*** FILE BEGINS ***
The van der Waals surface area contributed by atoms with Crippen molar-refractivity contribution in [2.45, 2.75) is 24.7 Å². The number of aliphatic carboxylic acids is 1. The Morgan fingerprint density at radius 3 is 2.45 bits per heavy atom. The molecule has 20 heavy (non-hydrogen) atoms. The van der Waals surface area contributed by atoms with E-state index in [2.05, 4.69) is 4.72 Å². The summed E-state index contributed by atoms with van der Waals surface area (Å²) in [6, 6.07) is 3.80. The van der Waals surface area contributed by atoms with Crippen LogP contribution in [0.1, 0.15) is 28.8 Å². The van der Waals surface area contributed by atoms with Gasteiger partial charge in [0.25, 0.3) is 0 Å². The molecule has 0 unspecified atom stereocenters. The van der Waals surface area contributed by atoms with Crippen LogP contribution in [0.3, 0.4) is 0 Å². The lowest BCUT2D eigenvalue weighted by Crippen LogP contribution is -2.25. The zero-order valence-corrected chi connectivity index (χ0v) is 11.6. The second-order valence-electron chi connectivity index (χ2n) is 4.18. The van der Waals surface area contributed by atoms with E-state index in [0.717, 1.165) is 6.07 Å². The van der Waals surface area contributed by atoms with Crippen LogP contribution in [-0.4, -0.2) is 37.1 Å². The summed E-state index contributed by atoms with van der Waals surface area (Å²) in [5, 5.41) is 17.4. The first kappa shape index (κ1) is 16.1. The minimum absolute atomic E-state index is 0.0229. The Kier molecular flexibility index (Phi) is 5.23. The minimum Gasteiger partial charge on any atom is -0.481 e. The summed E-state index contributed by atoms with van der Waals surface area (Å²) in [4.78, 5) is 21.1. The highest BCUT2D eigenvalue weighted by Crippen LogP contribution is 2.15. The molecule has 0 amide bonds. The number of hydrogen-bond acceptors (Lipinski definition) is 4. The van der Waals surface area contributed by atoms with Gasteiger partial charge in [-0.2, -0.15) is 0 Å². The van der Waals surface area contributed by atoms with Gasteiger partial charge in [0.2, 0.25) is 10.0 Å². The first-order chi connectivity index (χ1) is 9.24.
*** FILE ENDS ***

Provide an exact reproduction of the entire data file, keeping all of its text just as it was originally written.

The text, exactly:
The van der Waals surface area contributed by atoms with Crippen molar-refractivity contribution in [2.45, 2.75) is 24.7 Å². The number of aliphatic carboxylic acids is 1. The Morgan fingerprint density at radius 3 is 2.45 bits per heavy atom. The molecule has 20 heavy (non-hydrogen) atoms. The van der Waals surface area contributed by atoms with E-state index in [2.05, 4.69) is 4.72 Å². The summed E-state index contributed by atoms with van der Waals surface area (Å²) in [6, 6.07) is 3.80. The van der Waals surface area contributed by atoms with Crippen LogP contribution in [0.1, 0.15) is 28.8 Å². The van der Waals surface area contributed by atoms with Gasteiger partial charge in [0.25, 0.3) is 0 Å². The molecule has 0 unspecified atom stereocenters. The van der Waals surface area contributed by atoms with Crippen LogP contribution in [0.3, 0.4) is 0 Å². The lowest BCUT2D eigenvalue weighted by Crippen LogP contribution is -2.25. The zero-order valence-corrected chi connectivity index (χ0v) is 11.6. The second-order valence-electron chi connectivity index (χ2n) is 4.18. The van der Waals surface area contributed by atoms with E-state index in [0.717, 1.165) is 6.07 Å². The van der Waals surface area contributed by atoms with Crippen LogP contribution in [-0.4, -0.2) is 37.1 Å². The summed E-state index contributed by atoms with van der Waals surface area (Å²) in [5, 5.41) is 17.4. The first kappa shape index (κ1) is 16.1. The minimum absolute atomic E-state index is 0.0229. The Kier molecular flexibility index (Phi) is 5.23. The minimum Gasteiger partial charge on any atom is -0.481 e. The summed E-state index contributed by atoms with van der Waals surface area (Å²) in [4.78, 5) is 21.1. The highest BCUT2D eigenvalue weighted by Crippen LogP contribution is 2.15. The molecule has 0 amide bonds. The number of hydrogen-bond acceptors (Lipinski definition) is 4. The van der Waals surface area contributed by atoms with Gasteiger partial charge in [-0.2, -0.15) is 0 Å². The van der Waals surface area contributed by atoms with Gasteiger partial charge in [0.2, 0.25) is 10.0 Å². The first-order chi connectivity index (χ1) is 9.24.